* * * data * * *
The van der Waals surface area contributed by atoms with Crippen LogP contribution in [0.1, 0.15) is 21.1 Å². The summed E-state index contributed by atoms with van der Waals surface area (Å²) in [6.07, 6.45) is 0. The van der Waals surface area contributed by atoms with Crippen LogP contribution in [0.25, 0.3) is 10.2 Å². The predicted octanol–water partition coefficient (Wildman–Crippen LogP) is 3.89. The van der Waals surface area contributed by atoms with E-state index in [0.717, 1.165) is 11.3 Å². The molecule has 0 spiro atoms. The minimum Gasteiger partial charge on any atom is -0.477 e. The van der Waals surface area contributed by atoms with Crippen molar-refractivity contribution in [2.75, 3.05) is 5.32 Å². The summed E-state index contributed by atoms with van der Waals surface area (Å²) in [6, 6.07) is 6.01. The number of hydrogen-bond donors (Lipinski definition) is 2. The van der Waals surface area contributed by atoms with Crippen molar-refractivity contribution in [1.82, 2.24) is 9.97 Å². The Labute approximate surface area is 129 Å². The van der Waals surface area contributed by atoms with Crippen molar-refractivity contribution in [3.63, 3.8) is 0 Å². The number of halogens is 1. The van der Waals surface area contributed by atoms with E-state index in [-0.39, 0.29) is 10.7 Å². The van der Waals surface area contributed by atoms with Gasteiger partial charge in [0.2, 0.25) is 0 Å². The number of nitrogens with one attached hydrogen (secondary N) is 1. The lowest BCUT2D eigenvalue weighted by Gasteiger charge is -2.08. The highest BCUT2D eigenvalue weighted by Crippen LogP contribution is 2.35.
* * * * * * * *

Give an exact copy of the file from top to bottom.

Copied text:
The van der Waals surface area contributed by atoms with Crippen LogP contribution in [0.1, 0.15) is 21.1 Å². The summed E-state index contributed by atoms with van der Waals surface area (Å²) in [6.07, 6.45) is 0. The van der Waals surface area contributed by atoms with Crippen LogP contribution in [0.25, 0.3) is 10.2 Å². The predicted octanol–water partition coefficient (Wildman–Crippen LogP) is 3.89. The van der Waals surface area contributed by atoms with E-state index in [0.717, 1.165) is 11.3 Å². The molecule has 0 spiro atoms. The minimum Gasteiger partial charge on any atom is -0.477 e. The van der Waals surface area contributed by atoms with Crippen molar-refractivity contribution in [2.75, 3.05) is 5.32 Å². The summed E-state index contributed by atoms with van der Waals surface area (Å²) in [6, 6.07) is 6.01. The number of hydrogen-bond donors (Lipinski definition) is 2. The van der Waals surface area contributed by atoms with Crippen molar-refractivity contribution in [1.82, 2.24) is 9.97 Å². The Labute approximate surface area is 129 Å². The van der Waals surface area contributed by atoms with Crippen molar-refractivity contribution in [3.63, 3.8) is 0 Å². The number of halogens is 1. The van der Waals surface area contributed by atoms with E-state index in [-0.39, 0.29) is 10.7 Å². The van der Waals surface area contributed by atoms with Gasteiger partial charge in [0.2, 0.25) is 0 Å². The number of nitrogens with one attached hydrogen (secondary N) is 1. The lowest BCUT2D eigenvalue weighted by Gasteiger charge is -2.08. The highest BCUT2D eigenvalue weighted by Crippen LogP contribution is 2.35.